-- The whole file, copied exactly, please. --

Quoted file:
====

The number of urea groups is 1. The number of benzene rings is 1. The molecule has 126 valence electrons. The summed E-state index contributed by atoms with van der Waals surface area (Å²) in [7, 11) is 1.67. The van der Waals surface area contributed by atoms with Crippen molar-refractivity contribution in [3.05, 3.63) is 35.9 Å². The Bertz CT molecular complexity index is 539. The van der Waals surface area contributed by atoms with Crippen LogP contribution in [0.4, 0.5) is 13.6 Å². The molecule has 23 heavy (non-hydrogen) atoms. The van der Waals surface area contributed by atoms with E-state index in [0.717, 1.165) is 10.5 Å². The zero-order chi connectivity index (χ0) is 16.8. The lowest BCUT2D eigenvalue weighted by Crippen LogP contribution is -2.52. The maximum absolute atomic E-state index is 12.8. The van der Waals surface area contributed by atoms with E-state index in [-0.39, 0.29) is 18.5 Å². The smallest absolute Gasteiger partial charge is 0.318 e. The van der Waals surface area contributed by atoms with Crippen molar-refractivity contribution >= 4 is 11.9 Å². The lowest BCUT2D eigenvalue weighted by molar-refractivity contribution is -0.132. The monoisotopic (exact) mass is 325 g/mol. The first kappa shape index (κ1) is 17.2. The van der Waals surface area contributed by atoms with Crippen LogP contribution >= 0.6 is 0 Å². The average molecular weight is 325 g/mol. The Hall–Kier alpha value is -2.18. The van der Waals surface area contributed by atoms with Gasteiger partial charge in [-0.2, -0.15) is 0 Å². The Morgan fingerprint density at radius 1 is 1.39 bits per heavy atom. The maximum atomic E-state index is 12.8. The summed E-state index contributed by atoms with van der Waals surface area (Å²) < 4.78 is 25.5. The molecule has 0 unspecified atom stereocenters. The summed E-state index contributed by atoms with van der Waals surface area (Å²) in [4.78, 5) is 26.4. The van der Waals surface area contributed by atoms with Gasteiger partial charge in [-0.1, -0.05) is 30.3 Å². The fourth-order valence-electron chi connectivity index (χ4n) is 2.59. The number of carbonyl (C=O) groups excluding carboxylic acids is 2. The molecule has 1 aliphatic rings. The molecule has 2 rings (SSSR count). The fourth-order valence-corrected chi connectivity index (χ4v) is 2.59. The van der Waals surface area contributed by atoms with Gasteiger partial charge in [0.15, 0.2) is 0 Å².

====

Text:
The number of urea groups is 1. The number of benzene rings is 1. The molecule has 126 valence electrons. The summed E-state index contributed by atoms with van der Waals surface area (Å²) in [7, 11) is 1.67. The van der Waals surface area contributed by atoms with Crippen molar-refractivity contribution in [3.05, 3.63) is 35.9 Å². The Bertz CT molecular complexity index is 539. The van der Waals surface area contributed by atoms with Crippen LogP contribution in [0.4, 0.5) is 13.6 Å². The molecule has 23 heavy (non-hydrogen) atoms. The van der Waals surface area contributed by atoms with E-state index in [0.717, 1.165) is 10.5 Å². The zero-order chi connectivity index (χ0) is 16.8. The lowest BCUT2D eigenvalue weighted by Crippen LogP contribution is -2.52. The maximum absolute atomic E-state index is 12.8. The van der Waals surface area contributed by atoms with E-state index in [-0.39, 0.29) is 18.5 Å². The smallest absolute Gasteiger partial charge is 0.318 e. The van der Waals surface area contributed by atoms with Crippen molar-refractivity contribution >= 4 is 11.9 Å². The lowest BCUT2D eigenvalue weighted by molar-refractivity contribution is -0.132. The monoisotopic (exact) mass is 325 g/mol. The first kappa shape index (κ1) is 17.2. The van der Waals surface area contributed by atoms with Crippen LogP contribution >= 0.6 is 0 Å². The average molecular weight is 325 g/mol. The Hall–Kier alpha value is -2.18. The van der Waals surface area contributed by atoms with Gasteiger partial charge in [-0.2, -0.15) is 0 Å². The Morgan fingerprint density at radius 1 is 1.39 bits per heavy atom. The maximum atomic E-state index is 12.8. The summed E-state index contributed by atoms with van der Waals surface area (Å²) < 4.78 is 25.5. The molecule has 0 unspecified atom stereocenters. The summed E-state index contributed by atoms with van der Waals surface area (Å²) in [4.78, 5) is 26.4. The van der Waals surface area contributed by atoms with Gasteiger partial charge in [-0.1, -0.05) is 30.3 Å². The fourth-order valence-electron chi connectivity index (χ4n) is 2.59. The number of carbonyl (C=O) groups excluding carboxylic acids is 2. The molecule has 1 aliphatic rings. The molecule has 2 rings (SSSR count). The fourth-order valence-corrected chi connectivity index (χ4v) is 2.59. The van der Waals surface area contributed by atoms with Gasteiger partial charge in [0.15, 0.2) is 0 Å².